NZ not keen on maturing software model

A software quality model popular overseas appears to have gained little traction in this country.

A software quality model popular overseas appears to have gained little traction in this country.

While Capability Maturity Model Integration (CMMi) has become a popular strategy worldwide among businesses seeking to improve software productivity and quality, Carniegie Mellon university’s Software Engineering Institute has detected “no activity in New Zealand” on the CMMi front, says Nathan Brumby, chief of Software Engineering Australia.

That is to say, no local companies have apparently applied the discipline; many multinationals have it in place and their New Zealand subsidiaries can be assumed to apply CMMi.

Brumby, speaking at a Borland “thought leadership” seminar in Wellington last week, expressed concern that CMMi was not apparently being applied here. It is testimony to good process management in software development and the business processes that surround it. Such assurance is sought in particular when it comes to outsourced development for overseas markets, a venture in which New Zealand Trade and Enterprise has a $200,000 stake.

Failure to implement such standards early was probably influential in such reverses for Australian pride as the successful sale of accredited Canadian software to Australia to administer GST credits and the lucrative gaming industry looking to Eastern Europe for software development partners.

Despite its providing a framework for development, CMMi does not dictate the method used. It is perfectly compatible with “agile” techniques, said Brumby, in answer to a question from the audience.

The capability maturity model came out of the US Department of Defence, and an initial concern with the quality and reliability of its software. It commissioned Carnegie-Mellon to produce principles of best practice, which have since been applied to a broader range of business processes. A number of variants of CMM developed, hence the need to integrate their common features.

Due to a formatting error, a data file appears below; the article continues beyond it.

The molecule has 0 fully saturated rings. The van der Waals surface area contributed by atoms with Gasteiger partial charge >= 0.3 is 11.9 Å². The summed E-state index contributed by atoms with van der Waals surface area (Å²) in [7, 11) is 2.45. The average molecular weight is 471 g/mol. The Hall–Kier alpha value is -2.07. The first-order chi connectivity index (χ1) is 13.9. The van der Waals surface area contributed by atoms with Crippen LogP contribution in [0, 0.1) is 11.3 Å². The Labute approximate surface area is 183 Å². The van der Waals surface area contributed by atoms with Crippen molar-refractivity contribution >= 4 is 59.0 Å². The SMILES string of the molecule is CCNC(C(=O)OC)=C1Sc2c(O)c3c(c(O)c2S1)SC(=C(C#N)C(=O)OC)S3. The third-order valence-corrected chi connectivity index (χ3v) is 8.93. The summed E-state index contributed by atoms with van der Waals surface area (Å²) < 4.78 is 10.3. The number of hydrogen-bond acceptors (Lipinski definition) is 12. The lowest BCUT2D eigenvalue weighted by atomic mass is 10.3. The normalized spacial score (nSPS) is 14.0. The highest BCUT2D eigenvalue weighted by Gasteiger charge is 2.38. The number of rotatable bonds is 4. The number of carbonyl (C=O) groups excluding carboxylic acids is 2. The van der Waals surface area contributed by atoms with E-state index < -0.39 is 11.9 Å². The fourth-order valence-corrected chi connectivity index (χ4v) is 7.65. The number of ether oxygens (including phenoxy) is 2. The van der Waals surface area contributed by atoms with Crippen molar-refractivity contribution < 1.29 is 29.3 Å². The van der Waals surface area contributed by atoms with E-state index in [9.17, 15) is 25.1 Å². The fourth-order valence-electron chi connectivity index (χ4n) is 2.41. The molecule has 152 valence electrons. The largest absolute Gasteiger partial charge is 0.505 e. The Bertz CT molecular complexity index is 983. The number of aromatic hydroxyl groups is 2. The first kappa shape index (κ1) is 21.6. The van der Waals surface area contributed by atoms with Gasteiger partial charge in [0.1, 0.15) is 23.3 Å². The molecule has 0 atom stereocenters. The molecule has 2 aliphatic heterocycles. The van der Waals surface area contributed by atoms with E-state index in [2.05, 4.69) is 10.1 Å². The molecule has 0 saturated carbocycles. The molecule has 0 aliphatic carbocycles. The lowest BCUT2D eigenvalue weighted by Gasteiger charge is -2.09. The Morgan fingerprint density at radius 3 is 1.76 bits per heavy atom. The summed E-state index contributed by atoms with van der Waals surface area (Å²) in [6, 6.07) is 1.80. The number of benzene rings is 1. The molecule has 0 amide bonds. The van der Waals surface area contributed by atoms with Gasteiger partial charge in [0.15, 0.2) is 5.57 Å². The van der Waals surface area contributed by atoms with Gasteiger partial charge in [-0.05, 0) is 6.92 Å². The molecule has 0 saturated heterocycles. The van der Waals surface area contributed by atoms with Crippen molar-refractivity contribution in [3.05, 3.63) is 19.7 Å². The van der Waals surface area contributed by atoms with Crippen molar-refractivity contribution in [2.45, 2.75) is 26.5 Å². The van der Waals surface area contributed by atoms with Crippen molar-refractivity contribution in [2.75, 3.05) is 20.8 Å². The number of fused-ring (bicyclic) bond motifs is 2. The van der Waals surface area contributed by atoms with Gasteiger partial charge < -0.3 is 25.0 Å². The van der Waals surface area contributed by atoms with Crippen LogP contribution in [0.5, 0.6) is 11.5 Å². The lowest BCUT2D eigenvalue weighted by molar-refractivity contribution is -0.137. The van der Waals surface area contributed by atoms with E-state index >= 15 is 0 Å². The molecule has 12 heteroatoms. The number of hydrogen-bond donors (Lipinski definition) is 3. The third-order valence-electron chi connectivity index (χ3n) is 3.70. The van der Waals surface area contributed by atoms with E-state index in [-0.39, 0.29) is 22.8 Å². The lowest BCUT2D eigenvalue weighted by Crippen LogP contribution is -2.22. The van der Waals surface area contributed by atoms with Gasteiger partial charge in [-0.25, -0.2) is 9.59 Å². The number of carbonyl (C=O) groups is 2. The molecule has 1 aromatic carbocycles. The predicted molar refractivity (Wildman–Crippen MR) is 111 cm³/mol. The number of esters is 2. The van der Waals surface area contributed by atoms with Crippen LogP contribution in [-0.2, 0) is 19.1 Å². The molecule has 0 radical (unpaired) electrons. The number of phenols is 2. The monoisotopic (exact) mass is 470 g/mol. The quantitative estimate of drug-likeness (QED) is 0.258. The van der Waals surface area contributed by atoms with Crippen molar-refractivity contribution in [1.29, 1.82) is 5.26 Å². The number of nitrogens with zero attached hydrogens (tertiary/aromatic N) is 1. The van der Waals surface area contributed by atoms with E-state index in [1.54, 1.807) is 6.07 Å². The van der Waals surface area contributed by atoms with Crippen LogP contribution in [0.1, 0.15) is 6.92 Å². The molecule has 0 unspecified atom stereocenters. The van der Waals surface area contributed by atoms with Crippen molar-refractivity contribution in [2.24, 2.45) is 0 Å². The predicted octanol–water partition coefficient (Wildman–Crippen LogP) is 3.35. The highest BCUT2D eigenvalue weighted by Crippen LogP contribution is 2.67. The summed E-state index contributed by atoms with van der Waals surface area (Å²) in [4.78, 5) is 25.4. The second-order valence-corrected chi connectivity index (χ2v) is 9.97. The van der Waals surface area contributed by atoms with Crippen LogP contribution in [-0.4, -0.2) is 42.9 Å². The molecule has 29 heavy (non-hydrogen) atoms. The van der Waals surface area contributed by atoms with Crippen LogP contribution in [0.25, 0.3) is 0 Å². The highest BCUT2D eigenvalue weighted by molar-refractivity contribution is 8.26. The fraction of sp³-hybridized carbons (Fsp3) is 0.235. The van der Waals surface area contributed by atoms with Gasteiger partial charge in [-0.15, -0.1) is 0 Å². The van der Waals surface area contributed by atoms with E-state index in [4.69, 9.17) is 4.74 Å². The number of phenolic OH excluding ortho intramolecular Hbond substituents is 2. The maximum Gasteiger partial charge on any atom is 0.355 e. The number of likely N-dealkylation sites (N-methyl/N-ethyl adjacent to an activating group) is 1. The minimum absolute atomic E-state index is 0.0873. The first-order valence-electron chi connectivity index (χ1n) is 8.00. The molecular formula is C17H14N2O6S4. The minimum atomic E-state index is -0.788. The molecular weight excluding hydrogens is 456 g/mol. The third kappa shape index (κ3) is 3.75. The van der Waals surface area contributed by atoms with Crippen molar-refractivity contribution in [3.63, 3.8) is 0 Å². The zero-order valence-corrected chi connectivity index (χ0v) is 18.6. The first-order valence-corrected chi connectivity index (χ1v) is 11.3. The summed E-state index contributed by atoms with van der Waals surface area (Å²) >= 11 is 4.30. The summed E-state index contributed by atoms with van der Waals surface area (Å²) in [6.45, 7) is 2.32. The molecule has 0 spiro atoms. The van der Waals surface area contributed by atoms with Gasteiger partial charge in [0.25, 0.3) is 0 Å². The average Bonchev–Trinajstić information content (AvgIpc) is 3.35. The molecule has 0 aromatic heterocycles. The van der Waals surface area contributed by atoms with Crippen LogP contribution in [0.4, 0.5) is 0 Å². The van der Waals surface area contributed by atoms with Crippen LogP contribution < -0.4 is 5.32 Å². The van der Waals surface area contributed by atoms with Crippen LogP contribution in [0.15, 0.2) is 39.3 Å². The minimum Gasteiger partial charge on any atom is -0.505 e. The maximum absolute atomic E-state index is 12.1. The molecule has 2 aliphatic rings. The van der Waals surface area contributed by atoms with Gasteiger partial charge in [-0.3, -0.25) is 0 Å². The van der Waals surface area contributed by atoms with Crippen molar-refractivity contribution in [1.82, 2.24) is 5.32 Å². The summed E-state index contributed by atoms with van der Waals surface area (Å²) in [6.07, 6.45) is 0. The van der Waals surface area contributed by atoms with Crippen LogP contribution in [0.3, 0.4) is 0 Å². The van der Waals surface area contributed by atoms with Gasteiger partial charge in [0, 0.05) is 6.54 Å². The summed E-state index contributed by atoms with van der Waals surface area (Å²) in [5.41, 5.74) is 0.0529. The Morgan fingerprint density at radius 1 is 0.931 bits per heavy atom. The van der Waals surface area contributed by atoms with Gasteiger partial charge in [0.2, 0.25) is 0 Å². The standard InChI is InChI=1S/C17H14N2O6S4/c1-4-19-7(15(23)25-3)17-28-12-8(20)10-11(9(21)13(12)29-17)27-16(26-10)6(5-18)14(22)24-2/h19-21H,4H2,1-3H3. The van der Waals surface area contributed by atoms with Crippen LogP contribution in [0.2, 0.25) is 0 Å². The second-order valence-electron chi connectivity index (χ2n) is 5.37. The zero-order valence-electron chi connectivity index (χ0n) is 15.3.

CMMi as applied to software prescribes good practice in all stages of software development, from requirements management through project planning, project tracking and oversight, subcontract management, quality assurance to testing and deployment.

Software quality is number four among concerns of IT managers worldwide according to surveys, Brumby says, behind open source, security and intelligent management of data. But statistics for budgets and time overruns on software projects continue to be worrying.

Borland’s own technology director for Australia and New Zealand, Damien Bootsma, outlined the use of Borland tools to control software development. He concentrated on the use of the company’s Caliber RM to record requirements definitions, as data objects, not texts, in a repository, so compliance of later deliverables with the requirements can be reliably checked.

Borland’s Star Team tool assists in the processing of inevitable change requests. Borland’s Datamart takes data from the development process and massages into useful information to assist monitoring.

The suite of tools, he says, can be fitted around CMMi or related disciplines such as Spice, finding favour in Europe.

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